Paddy Doyle

Life
1951- ; b. Wexford; wrote The God Squad (Raven Arts Press 1989 [var. 1988]; London: Corgi 1990), a best-seller autobiographical account of physical abuse in orphanages run by religious orders following death of mother from cancer in 1955 and father from suicide by hanging out of grief; sent to St. Michael’s Industrial School, Cappoquin; suffered physical and sexual abuse and underwent brain surgery at ten; contracted polio with lifelong paraplegic symptoms; first holder of Christy Brown Award for Literature; m. with three sons; The God Squad trans. Danish and German; protested law against marajuana for medical purposes in 1995; engaged on sequel; appt. to the Commission on the Status of People with Disabilities – resulting in “A Strategy for Equality” (1996), considered by many the best such report in the world.

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Quotations
Then and now
: ‘Behind the house a high-speed diesel-engined train hooted as it rushed past, replacing the hissing and panting sound of the old steam engines I had been so used to as a child. Looking out the bay window, I fleetingly remembered St. Michael’s Industrial School. I am typing these words in that same room where trains and granite walls are as clos to me now as they were thirty years ago in Cappoquin. I had never been loved there. I am here.’ (The God Squad; quoted in Audrey Dillon-Malone, review of rep. edn., in Books Ireland, Nov. 2002, p.286.)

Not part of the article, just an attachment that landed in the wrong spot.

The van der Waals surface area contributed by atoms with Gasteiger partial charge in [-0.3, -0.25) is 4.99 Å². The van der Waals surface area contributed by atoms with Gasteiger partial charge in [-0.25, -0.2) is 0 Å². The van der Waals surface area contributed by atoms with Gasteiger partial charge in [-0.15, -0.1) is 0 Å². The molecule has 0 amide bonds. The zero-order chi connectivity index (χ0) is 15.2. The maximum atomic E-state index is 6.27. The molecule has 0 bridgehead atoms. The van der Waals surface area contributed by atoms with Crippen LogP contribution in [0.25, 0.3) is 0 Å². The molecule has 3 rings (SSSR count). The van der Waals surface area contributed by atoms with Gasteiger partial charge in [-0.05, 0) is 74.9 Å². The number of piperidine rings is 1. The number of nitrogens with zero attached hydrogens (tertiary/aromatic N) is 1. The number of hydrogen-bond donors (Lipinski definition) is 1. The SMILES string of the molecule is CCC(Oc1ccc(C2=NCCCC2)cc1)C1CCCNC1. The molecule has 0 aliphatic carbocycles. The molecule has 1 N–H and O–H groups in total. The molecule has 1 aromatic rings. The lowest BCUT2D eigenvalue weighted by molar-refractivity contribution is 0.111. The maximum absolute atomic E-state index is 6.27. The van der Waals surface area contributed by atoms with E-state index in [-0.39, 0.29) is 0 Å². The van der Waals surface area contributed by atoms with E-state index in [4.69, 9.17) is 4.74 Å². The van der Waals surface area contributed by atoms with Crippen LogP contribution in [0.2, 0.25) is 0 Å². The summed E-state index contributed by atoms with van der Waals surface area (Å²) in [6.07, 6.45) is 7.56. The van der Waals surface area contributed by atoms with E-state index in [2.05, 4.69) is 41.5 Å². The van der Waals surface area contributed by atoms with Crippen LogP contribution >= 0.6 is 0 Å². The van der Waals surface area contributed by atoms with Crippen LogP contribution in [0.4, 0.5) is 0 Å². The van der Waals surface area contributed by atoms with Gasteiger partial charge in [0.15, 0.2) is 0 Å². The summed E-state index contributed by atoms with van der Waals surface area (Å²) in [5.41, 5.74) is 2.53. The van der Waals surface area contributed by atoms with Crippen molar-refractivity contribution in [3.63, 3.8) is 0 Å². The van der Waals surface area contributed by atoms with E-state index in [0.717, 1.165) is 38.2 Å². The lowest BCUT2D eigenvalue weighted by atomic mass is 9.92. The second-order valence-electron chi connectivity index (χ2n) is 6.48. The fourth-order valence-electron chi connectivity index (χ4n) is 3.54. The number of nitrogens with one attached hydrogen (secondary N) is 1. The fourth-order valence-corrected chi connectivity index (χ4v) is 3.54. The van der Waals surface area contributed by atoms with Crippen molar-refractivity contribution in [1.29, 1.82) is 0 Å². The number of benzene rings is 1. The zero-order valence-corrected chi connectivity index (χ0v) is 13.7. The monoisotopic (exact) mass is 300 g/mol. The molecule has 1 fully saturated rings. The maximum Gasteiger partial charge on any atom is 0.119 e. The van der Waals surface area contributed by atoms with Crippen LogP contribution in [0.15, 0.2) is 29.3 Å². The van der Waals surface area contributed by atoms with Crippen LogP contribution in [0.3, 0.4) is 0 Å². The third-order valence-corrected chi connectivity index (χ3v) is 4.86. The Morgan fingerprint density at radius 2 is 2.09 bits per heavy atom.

The Darkest Corner (Abbey Th., Sept. 2010): The Darkest Corner takes its name from a statement issued by then Taoiseach Brian Cowen in describing where the enquiry and subsequent report now left Ireland, morally and socially a dark corner indeed. [...] Paddy Doyle, author of The God Squad, makes the point that The Darkest Corner  or any of its parts did not essentially need the Abbey to stage these works. He or any group would have read the Ryan Report on any street in Ireland, claimed Doyle. Doyle who is confined to a wheelchair felt betrayed as the Peacock theatre at the Abbey is not wheelchair accessible, thus negating his presence from any performance of his own testimony. (See Staged Reaction online; accessed 20.03.2011.)

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